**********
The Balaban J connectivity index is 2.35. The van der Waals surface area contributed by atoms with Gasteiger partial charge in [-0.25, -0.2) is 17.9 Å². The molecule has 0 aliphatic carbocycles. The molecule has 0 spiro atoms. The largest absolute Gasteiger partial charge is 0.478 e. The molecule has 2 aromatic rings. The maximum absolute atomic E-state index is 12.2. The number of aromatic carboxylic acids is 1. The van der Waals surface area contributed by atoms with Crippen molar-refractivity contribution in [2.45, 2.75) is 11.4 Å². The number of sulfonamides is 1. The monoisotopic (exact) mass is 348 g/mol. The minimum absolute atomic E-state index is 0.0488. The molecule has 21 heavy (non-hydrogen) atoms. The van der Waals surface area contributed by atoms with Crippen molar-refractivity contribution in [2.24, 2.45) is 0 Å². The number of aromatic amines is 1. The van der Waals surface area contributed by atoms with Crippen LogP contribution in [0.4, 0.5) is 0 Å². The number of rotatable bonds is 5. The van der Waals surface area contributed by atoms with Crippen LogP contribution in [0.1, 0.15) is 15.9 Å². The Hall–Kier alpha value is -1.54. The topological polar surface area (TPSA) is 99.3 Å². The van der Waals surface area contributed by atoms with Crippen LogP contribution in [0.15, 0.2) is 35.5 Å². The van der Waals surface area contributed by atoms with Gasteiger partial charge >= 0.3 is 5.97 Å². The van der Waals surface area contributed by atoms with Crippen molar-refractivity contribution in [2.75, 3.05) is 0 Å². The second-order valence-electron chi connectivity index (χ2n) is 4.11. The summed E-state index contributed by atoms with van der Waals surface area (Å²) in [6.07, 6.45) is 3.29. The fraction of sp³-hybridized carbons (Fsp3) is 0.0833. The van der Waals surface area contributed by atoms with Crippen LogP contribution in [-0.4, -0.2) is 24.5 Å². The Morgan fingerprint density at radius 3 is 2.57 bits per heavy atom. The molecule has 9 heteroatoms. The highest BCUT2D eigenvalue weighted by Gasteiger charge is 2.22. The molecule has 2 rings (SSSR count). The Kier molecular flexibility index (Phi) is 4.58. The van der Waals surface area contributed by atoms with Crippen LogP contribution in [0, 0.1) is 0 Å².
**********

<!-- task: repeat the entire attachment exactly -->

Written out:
The Balaban J connectivity index is 2.35. The van der Waals surface area contributed by atoms with Gasteiger partial charge in [-0.25, -0.2) is 17.9 Å². The molecule has 0 aliphatic carbocycles. The molecule has 0 spiro atoms. The largest absolute Gasteiger partial charge is 0.478 e. The molecule has 2 aromatic rings. The maximum absolute atomic E-state index is 12.2. The number of aromatic carboxylic acids is 1. The van der Waals surface area contributed by atoms with Crippen molar-refractivity contribution in [2.45, 2.75) is 11.4 Å². The number of sulfonamides is 1. The monoisotopic (exact) mass is 348 g/mol. The minimum absolute atomic E-state index is 0.0488. The molecule has 21 heavy (non-hydrogen) atoms. The van der Waals surface area contributed by atoms with Crippen molar-refractivity contribution in [2.24, 2.45) is 0 Å². The number of aromatic amines is 1. The van der Waals surface area contributed by atoms with Crippen LogP contribution in [0.4, 0.5) is 0 Å². The number of rotatable bonds is 5. The van der Waals surface area contributed by atoms with Crippen LogP contribution in [0.1, 0.15) is 15.9 Å². The Hall–Kier alpha value is -1.54. The topological polar surface area (TPSA) is 99.3 Å². The van der Waals surface area contributed by atoms with Crippen LogP contribution in [0.15, 0.2) is 35.5 Å². The van der Waals surface area contributed by atoms with Gasteiger partial charge >= 0.3 is 5.97 Å². The van der Waals surface area contributed by atoms with Crippen molar-refractivity contribution in [2.75, 3.05) is 0 Å². The second-order valence-electron chi connectivity index (χ2n) is 4.11. The summed E-state index contributed by atoms with van der Waals surface area (Å²) in [6.07, 6.45) is 3.29. The fraction of sp³-hybridized carbons (Fsp3) is 0.0833. The van der Waals surface area contributed by atoms with Crippen LogP contribution in [-0.4, -0.2) is 24.5 Å². The Morgan fingerprint density at radius 3 is 2.57 bits per heavy atom. The molecule has 9 heteroatoms. The highest BCUT2D eigenvalue weighted by Gasteiger charge is 2.22. The molecule has 2 rings (SSSR count). The Kier molecular flexibility index (Phi) is 4.58. The van der Waals surface area contributed by atoms with Crippen LogP contribution in [0, 0.1) is 0 Å².